Dynasty and rituals
The First Great Civilisations — Life in Mesopotamia, the Indus Valley and Egypt. Jacquetta Hawkes (Hutchinson £5.50).
Quite simply, this is a splendid book. As someone else once wrote, "This book marches, and as it marches, it sings." Here we have a great canvas: the story, no less, of the burgeoning of civilisation itself — the when, the where, the how, and most important of all, the why. Jacquetta Hawkes set herself a tremendous task in attempting to synthesise all the archaeological and historical evidence relating to the socially fertile zones at the .eastern end of the Mediterranean; she looks in particular for that moment when the peasant became a citizen (which is as good a definition of civilisation as any); and she has produced a compelling readable thesis that carries you from page to page, epoch to epoch, with effortless ease.
What caused civilisation to begin? This is the nub of the early sections of this long book. Economics? Religion? Increasing cultivation could supply the surplus wealth that enabled .sections of the population to start specialising in various crafts and professions:
This Specialisation of skills and 'knowledge, together with larger communities, profoundly altered the social structure. In precivilised times the social order was based on kinship, with its inturned, emotional bonds. Now people were ordered by the place where they lived and the work which they But this, she suggests, would in itself have led to nothing more ambitious than the economy and cultural attainments of a market town. There has to be some other 'factor; there had to be a human prompting, a desire, or at least an acquiescence on the part of people, to see this surplus wealth and the skills it fuelled being used by an elite leadership to satisfy the love of power and exercise of the imagination. And so she looks to another dynamic to lift economic development into higher civilisations, the dynamic of religion:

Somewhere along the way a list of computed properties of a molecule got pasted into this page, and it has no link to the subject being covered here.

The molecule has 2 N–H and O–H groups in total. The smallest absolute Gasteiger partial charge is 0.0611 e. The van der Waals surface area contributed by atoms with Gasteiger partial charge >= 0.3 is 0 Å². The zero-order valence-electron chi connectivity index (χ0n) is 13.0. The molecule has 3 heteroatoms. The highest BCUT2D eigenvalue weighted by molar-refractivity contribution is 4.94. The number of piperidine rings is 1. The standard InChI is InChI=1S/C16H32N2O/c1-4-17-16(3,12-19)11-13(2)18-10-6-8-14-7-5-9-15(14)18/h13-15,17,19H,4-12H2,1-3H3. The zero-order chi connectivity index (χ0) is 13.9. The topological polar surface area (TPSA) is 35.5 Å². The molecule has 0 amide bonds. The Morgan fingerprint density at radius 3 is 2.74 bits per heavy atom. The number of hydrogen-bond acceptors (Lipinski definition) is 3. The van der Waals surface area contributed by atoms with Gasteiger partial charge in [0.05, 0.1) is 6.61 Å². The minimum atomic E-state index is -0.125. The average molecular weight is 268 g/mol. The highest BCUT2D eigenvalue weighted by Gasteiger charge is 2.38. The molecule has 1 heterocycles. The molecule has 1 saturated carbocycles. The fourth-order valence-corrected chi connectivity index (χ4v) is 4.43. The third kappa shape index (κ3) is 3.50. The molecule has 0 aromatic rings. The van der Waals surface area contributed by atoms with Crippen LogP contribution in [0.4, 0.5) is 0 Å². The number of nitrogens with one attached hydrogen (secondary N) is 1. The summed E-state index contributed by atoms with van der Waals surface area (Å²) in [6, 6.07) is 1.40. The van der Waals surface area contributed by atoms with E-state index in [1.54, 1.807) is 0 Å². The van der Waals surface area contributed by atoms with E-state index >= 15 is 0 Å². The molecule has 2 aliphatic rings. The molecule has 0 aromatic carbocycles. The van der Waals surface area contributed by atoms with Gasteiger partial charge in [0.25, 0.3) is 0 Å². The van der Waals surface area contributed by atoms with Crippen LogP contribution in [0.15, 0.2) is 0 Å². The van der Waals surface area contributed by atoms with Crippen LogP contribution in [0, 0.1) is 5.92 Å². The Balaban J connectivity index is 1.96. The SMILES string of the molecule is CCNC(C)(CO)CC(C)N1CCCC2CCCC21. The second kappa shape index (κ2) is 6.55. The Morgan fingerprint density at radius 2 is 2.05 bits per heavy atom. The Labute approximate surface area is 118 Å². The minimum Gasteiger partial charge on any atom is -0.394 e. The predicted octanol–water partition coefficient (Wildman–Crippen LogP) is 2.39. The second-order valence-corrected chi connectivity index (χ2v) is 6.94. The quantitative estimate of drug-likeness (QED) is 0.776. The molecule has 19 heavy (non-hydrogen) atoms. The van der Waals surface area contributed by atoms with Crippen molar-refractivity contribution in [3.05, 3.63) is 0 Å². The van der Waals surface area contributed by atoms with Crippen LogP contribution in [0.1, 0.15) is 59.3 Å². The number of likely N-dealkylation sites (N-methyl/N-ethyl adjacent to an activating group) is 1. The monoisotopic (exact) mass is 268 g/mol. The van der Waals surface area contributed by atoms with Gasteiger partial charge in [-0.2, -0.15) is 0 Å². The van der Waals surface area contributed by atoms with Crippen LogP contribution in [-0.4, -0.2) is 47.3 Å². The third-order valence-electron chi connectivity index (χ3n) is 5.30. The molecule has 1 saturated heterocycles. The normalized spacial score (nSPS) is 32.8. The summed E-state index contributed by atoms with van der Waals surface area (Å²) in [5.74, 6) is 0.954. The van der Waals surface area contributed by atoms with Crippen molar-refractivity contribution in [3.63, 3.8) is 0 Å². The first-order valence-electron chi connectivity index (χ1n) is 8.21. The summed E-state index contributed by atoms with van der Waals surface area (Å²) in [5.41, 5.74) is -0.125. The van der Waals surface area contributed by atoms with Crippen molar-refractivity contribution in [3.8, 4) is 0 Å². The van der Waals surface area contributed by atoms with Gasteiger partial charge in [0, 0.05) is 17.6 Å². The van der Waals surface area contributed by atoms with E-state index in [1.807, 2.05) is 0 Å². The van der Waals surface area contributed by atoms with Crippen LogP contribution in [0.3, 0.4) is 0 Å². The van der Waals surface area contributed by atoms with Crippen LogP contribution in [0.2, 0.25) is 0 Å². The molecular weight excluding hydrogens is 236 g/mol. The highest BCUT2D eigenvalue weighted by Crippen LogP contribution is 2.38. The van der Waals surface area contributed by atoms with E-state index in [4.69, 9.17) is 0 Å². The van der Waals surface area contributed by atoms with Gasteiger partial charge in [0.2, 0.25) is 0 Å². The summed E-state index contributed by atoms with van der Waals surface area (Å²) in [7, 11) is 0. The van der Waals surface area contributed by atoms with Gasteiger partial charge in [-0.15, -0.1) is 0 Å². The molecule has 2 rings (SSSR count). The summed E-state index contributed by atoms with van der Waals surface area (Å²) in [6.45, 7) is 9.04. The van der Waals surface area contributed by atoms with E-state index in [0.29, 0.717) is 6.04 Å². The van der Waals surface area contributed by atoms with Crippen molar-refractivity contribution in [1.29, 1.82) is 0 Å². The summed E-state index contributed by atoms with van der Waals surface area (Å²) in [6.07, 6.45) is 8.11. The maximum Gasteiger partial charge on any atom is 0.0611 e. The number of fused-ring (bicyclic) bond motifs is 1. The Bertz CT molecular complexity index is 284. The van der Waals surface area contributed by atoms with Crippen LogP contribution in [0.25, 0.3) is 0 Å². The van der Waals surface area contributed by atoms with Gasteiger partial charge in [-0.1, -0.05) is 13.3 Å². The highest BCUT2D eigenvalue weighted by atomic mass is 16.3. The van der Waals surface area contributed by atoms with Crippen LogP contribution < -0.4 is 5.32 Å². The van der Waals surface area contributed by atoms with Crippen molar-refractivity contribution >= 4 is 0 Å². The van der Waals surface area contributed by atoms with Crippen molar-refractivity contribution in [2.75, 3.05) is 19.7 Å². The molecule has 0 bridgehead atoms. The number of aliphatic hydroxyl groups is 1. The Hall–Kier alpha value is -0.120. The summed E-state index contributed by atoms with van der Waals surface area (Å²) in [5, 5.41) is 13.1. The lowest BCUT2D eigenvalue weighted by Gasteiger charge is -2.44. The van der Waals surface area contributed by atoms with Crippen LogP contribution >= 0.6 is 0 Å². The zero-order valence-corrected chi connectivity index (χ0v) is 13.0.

We can see how the emotions roused by death and the desire to defeat its sting which caused the Palaeolithic peoples to bury their dead with care and give them valuable tools and food were, when • social wealth permitted it, to swell to such extravagances as the royal graves of Ur and the pyramids. We can be reasonaly sure from cave art and analogy that the hunters early promoted shamanlike go-betweens to link them with the spirit world, who corresponded in this function to the civilised priesthoods.
The enactment of ritual, she recalls, can of itself give birth to gods; and although she doesn't pretend to be able to explain the religious dynamic (she is concerned only with recording it), she leaves a challenge for the archaeologists and historians who tend to dismiss its importance: Are we to say in the beginning was the 'food surplus, or in the beginning was the word? To Gordon ChiIde and his followers it has been obvious that the economic and technological progress and the elaboration of social structures were primary. But it can also be made to seem obvious that man's desire to clothe his psychic image-and-symbolmaking drives in more and more splendid dress impelled the material revolution.